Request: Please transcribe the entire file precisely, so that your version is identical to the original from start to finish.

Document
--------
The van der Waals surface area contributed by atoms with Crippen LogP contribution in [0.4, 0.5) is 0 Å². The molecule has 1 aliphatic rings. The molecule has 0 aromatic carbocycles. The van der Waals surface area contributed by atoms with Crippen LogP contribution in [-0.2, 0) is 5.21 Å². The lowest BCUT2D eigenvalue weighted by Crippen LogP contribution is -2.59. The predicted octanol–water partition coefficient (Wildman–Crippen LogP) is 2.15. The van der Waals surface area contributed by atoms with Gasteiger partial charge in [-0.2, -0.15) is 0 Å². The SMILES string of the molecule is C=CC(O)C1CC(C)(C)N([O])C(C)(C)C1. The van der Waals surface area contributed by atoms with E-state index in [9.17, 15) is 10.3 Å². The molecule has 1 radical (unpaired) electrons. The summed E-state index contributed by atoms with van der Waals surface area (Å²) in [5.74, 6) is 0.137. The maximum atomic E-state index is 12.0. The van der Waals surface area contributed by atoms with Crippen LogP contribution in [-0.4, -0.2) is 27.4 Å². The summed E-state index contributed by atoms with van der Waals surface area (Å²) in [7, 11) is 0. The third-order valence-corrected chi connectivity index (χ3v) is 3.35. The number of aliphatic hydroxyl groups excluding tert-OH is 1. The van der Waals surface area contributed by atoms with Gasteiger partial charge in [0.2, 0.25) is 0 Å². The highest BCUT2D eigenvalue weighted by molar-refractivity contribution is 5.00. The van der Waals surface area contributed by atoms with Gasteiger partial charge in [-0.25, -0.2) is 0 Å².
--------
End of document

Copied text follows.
The van der Waals surface area contributed by atoms with Crippen LogP contribution in [0.4, 0.5) is 0 Å². The molecule has 1 aliphatic rings. The molecule has 0 aromatic carbocycles. The van der Waals surface area contributed by atoms with Crippen LogP contribution in [-0.2, 0) is 5.21 Å². The lowest BCUT2D eigenvalue weighted by Crippen LogP contribution is -2.59. The predicted octanol–water partition coefficient (Wildman–Crippen LogP) is 2.15. The van der Waals surface area contributed by atoms with Gasteiger partial charge in [-0.2, -0.15) is 0 Å². The SMILES string of the molecule is C=CC(O)C1CC(C)(C)N([O])C(C)(C)C1. The van der Waals surface area contributed by atoms with E-state index in [9.17, 15) is 10.3 Å². The molecule has 1 radical (unpaired) electrons. The summed E-state index contributed by atoms with van der Waals surface area (Å²) in [5.74, 6) is 0.137. The maximum atomic E-state index is 12.0. The van der Waals surface area contributed by atoms with Crippen LogP contribution in [-0.4, -0.2) is 27.4 Å². The summed E-state index contributed by atoms with van der Waals surface area (Å²) in [7, 11) is 0. The third-order valence-corrected chi connectivity index (χ3v) is 3.35. The number of aliphatic hydroxyl groups excluding tert-OH is 1. The van der Waals surface area contributed by atoms with Gasteiger partial charge in [0.2, 0.25) is 0 Å². The highest BCUT2D eigenvalue weighted by molar-refractivity contribution is 5.00. The van der Waals surface area contributed by atoms with Gasteiger partial charge in [-0.25, -0.2) is 0 Å².